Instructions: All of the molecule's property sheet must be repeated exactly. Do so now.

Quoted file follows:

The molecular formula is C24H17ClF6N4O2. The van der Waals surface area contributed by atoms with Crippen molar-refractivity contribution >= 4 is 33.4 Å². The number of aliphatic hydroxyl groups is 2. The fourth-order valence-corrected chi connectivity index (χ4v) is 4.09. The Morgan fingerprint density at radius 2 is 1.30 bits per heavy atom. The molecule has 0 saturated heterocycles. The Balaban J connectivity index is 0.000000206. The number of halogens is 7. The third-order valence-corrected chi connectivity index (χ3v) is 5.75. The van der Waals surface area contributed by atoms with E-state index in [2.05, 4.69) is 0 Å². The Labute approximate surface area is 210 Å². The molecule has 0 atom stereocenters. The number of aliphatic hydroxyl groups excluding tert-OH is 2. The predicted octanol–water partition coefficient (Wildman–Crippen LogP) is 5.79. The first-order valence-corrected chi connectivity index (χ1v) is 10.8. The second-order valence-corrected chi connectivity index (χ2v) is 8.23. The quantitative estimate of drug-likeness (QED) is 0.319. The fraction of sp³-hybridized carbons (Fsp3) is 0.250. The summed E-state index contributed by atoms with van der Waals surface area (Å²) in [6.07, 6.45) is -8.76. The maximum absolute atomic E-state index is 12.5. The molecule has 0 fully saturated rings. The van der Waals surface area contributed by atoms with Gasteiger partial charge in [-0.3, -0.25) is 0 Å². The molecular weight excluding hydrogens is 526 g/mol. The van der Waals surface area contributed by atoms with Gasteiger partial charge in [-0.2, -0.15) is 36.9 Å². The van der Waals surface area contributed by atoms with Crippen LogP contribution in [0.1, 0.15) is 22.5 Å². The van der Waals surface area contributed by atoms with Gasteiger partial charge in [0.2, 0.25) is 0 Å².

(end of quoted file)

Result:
The molecular formula is C24H17ClF6N4O2. The van der Waals surface area contributed by atoms with Crippen molar-refractivity contribution >= 4 is 33.4 Å². The number of aliphatic hydroxyl groups is 2. The fourth-order valence-corrected chi connectivity index (χ4v) is 4.09. The Morgan fingerprint density at radius 2 is 1.30 bits per heavy atom. The molecule has 0 saturated heterocycles. The Balaban J connectivity index is 0.000000206. The number of halogens is 7. The third-order valence-corrected chi connectivity index (χ3v) is 5.75. The van der Waals surface area contributed by atoms with E-state index in [2.05, 4.69) is 0 Å². The Labute approximate surface area is 210 Å². The molecule has 0 atom stereocenters. The number of aliphatic hydroxyl groups excluding tert-OH is 2. The predicted octanol–water partition coefficient (Wildman–Crippen LogP) is 5.79. The first-order valence-corrected chi connectivity index (χ1v) is 10.8. The second-order valence-corrected chi connectivity index (χ2v) is 8.23. The quantitative estimate of drug-likeness (QED) is 0.319. The fraction of sp³-hybridized carbons (Fsp3) is 0.250. The summed E-state index contributed by atoms with van der Waals surface area (Å²) in [6.07, 6.45) is -8.76. The maximum absolute atomic E-state index is 12.5. The molecule has 0 fully saturated rings. The van der Waals surface area contributed by atoms with Gasteiger partial charge in [-0.3, -0.25) is 0 Å². The molecular weight excluding hydrogens is 526 g/mol. The van der Waals surface area contributed by atoms with Gasteiger partial charge in [-0.2, -0.15) is 36.9 Å². The van der Waals surface area contributed by atoms with Crippen LogP contribution in [0.1, 0.15) is 22.5 Å². The van der Waals surface area contributed by atoms with Gasteiger partial charge in [0.2, 0.25) is 0 Å².